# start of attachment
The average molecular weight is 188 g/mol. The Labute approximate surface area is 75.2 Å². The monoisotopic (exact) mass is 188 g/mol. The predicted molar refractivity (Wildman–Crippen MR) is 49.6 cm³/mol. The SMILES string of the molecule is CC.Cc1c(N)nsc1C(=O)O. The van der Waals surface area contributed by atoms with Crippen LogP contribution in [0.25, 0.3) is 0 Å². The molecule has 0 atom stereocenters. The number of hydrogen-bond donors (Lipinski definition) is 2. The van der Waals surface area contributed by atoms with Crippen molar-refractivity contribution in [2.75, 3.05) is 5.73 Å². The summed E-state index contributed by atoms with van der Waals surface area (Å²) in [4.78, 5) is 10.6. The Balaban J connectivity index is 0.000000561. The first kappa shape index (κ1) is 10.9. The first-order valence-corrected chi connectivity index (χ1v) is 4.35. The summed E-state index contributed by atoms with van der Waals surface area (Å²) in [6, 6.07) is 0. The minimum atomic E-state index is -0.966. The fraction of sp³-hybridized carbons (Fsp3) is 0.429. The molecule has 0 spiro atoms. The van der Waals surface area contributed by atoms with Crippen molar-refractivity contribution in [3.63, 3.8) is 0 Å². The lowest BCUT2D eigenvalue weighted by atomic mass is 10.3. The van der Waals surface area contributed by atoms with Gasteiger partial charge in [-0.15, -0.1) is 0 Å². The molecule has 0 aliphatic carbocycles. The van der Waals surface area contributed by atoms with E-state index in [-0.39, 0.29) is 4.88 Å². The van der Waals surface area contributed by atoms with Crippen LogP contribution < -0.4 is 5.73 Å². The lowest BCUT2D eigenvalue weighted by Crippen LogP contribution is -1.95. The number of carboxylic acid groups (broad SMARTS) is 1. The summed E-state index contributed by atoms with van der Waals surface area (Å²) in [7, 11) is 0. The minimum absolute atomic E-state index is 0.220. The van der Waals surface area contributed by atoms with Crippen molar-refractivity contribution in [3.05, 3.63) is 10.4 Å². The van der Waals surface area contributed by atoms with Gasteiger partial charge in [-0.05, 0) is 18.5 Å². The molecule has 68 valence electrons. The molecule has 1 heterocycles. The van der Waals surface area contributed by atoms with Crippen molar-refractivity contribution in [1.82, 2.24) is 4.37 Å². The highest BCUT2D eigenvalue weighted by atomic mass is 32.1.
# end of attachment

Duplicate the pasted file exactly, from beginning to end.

The average molecular weight is 188 g/mol. The Labute approximate surface area is 75.2 Å². The monoisotopic (exact) mass is 188 g/mol. The predicted molar refractivity (Wildman–Crippen MR) is 49.6 cm³/mol. The SMILES string of the molecule is CC.Cc1c(N)nsc1C(=O)O. The van der Waals surface area contributed by atoms with Crippen LogP contribution in [0.25, 0.3) is 0 Å². The molecule has 0 atom stereocenters. The number of hydrogen-bond donors (Lipinski definition) is 2. The van der Waals surface area contributed by atoms with Crippen molar-refractivity contribution in [2.75, 3.05) is 5.73 Å². The summed E-state index contributed by atoms with van der Waals surface area (Å²) in [4.78, 5) is 10.6. The Balaban J connectivity index is 0.000000561. The first kappa shape index (κ1) is 10.9. The first-order valence-corrected chi connectivity index (χ1v) is 4.35. The summed E-state index contributed by atoms with van der Waals surface area (Å²) in [6, 6.07) is 0. The minimum atomic E-state index is -0.966. The fraction of sp³-hybridized carbons (Fsp3) is 0.429. The molecule has 0 spiro atoms. The van der Waals surface area contributed by atoms with Crippen molar-refractivity contribution in [3.63, 3.8) is 0 Å². The lowest BCUT2D eigenvalue weighted by atomic mass is 10.3. The van der Waals surface area contributed by atoms with Gasteiger partial charge in [-0.15, -0.1) is 0 Å². The molecule has 0 aliphatic carbocycles. The van der Waals surface area contributed by atoms with E-state index in [-0.39, 0.29) is 4.88 Å². The van der Waals surface area contributed by atoms with Crippen LogP contribution < -0.4 is 5.73 Å². The lowest BCUT2D eigenvalue weighted by Crippen LogP contribution is -1.95. The number of carboxylic acid groups (broad SMARTS) is 1. The summed E-state index contributed by atoms with van der Waals surface area (Å²) in [7, 11) is 0. The minimum absolute atomic E-state index is 0.220. The van der Waals surface area contributed by atoms with Crippen molar-refractivity contribution in [3.05, 3.63) is 10.4 Å². The van der Waals surface area contributed by atoms with Gasteiger partial charge in [-0.05, 0) is 18.5 Å². The molecule has 68 valence electrons. The molecule has 1 heterocycles. The van der Waals surface area contributed by atoms with Crippen molar-refractivity contribution in [1.82, 2.24) is 4.37 Å². The highest BCUT2D eigenvalue weighted by atomic mass is 32.1.